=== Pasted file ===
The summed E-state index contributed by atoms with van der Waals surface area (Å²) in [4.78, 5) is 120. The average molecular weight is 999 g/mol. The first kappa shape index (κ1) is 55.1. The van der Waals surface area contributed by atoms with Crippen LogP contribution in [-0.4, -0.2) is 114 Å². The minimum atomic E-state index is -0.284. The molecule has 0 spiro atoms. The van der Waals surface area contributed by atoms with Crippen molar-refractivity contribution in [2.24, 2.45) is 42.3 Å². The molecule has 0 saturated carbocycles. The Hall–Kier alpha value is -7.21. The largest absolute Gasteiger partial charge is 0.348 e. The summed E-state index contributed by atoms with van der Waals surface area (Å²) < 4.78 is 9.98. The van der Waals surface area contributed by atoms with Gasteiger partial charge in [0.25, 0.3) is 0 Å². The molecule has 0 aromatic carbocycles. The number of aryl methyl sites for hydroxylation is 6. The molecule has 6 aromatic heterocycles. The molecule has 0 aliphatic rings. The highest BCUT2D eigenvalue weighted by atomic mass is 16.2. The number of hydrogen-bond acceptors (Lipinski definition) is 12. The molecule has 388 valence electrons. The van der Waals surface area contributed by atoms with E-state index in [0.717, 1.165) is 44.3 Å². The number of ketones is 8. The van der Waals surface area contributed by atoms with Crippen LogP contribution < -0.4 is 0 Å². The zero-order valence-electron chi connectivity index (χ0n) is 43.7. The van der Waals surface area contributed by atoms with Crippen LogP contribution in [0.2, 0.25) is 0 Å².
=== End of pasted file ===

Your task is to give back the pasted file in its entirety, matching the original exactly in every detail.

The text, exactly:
The summed E-state index contributed by atoms with van der Waals surface area (Å²) in [4.78, 5) is 120. The average molecular weight is 999 g/mol. The first kappa shape index (κ1) is 55.1. The van der Waals surface area contributed by atoms with Crippen LogP contribution in [-0.4, -0.2) is 114 Å². The minimum atomic E-state index is -0.284. The molecule has 0 spiro atoms. The van der Waals surface area contributed by atoms with Crippen molar-refractivity contribution in [2.24, 2.45) is 42.3 Å². The molecule has 0 saturated carbocycles. The Hall–Kier alpha value is -7.21. The largest absolute Gasteiger partial charge is 0.348 e. The summed E-state index contributed by atoms with van der Waals surface area (Å²) < 4.78 is 9.98. The van der Waals surface area contributed by atoms with Gasteiger partial charge in [0.25, 0.3) is 0 Å². The molecule has 0 aromatic carbocycles. The number of aryl methyl sites for hydroxylation is 6. The molecule has 6 aromatic heterocycles. The molecule has 0 aliphatic rings. The highest BCUT2D eigenvalue weighted by atomic mass is 16.2. The number of hydrogen-bond acceptors (Lipinski definition) is 12. The molecule has 388 valence electrons. The van der Waals surface area contributed by atoms with E-state index in [0.717, 1.165) is 44.3 Å². The number of ketones is 8. The van der Waals surface area contributed by atoms with Crippen LogP contribution < -0.4 is 0 Å². The zero-order valence-electron chi connectivity index (χ0n) is 43.7. The van der Waals surface area contributed by atoms with Crippen LogP contribution in [0.2, 0.25) is 0 Å².